“What is so funny?” Kane asked. “Besides you guzzling through the castle’s most expensive wine as if it were water.”

I laughed harder and took another mouthful. “I don’t know,” I giggled. “I think it’s funny that you don’t know how to have fun.”

Kane looked at me in pretend outrage. It was painfully adorable. “Using my pond confession against me, it seems. I used to have loads of fun. I was sort of known for it, actually.”

I snorted. “Yeah, that’s not the kind of ‘fun’ Mari and I have.” “That is devastating news.”

For some reason, I could not keep it together. I doubled over laughing. “Keep it in your trousers, Kane. You’re not her type.”

“I’m everyone’s type.”

I faked a dry heave, and this time Kane was the one to laugh. The noise was a deep rumble from his chest, and a smile glowed in his eyes.

“I know. It’s the worst,” I said.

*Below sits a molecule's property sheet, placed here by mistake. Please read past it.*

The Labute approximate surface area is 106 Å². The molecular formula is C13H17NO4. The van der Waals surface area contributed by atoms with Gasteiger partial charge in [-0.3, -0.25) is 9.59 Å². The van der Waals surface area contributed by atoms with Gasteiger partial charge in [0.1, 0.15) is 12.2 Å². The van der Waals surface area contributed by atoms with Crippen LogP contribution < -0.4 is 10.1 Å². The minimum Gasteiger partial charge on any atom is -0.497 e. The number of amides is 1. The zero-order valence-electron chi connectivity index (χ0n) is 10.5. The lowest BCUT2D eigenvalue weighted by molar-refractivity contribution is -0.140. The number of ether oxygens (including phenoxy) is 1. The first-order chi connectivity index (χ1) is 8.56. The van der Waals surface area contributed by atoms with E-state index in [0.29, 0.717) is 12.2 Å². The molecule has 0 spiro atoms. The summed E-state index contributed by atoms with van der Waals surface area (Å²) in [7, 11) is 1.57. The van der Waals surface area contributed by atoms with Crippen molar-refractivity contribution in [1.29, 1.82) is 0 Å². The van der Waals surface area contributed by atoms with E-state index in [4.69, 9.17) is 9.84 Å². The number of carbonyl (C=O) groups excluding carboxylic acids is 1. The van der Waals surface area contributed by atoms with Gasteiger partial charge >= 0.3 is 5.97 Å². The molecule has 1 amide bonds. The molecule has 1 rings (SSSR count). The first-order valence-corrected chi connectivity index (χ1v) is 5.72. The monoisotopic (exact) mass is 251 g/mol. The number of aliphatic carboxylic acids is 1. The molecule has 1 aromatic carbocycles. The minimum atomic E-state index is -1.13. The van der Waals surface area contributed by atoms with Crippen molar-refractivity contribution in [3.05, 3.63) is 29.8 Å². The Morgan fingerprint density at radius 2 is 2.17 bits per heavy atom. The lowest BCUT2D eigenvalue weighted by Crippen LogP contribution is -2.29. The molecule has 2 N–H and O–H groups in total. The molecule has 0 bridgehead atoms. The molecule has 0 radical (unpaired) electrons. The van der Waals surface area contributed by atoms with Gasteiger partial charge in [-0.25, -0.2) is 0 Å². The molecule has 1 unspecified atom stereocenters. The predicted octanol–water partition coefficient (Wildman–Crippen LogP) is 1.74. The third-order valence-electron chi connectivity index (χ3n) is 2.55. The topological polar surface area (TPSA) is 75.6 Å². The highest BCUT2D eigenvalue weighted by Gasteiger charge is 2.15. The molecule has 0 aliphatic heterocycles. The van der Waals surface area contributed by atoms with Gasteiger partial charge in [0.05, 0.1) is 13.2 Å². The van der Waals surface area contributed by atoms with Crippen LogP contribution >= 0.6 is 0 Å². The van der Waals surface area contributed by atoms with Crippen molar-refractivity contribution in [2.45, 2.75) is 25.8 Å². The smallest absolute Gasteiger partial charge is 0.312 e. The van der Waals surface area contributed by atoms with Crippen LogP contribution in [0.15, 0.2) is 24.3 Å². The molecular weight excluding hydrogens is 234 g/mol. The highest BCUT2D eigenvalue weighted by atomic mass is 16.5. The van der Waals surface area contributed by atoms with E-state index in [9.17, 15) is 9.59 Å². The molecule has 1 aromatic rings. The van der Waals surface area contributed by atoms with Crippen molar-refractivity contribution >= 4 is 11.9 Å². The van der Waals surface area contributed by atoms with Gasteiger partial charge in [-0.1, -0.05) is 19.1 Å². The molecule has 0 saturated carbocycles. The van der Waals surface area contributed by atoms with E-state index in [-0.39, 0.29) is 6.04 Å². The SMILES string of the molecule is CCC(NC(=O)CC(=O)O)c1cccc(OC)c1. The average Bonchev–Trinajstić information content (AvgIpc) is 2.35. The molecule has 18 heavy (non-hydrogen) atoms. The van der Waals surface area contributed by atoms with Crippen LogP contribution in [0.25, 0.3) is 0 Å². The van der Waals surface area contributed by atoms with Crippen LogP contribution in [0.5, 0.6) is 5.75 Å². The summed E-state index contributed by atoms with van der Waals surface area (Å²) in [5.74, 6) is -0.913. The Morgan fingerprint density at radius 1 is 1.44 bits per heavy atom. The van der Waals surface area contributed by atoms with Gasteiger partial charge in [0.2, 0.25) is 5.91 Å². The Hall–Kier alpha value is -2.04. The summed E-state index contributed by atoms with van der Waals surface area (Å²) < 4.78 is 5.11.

“Ah. My poor jealous bird. I told you, I’m not interested in the princess anymore.”

I shook my head. He had it all wrong—I wasn’t talking about her. I was talking about m—

Then my brain stopped working.

“Anymore?” I asked, barely keeping the horror at bay.

He grimaced. “We have spent some time together. Intimately. Many years ago.”

I gasped like I was in a bad theater production, and Kane laughed harder. I tried to laugh with him, but the image of them together made me want to set myself on fire. Her long, white hair threaded through his strong hands. His grunts of pleasure as he buried himself between her—

“Arwen—” Mercifully, he interrupted my revolting train of thought. “It was nothing. I had no feelings for her.”

“Oh, so you used her?”

He threw his head backward, smacking into the wine barrels behind us and wincing.

“Always so difficult. It was mutual. An agreement between old friends. It was… before.”

“Before what?” I asked, guarded hope lilting my words. His eyes narrowed on my lips, but he didn’t answer.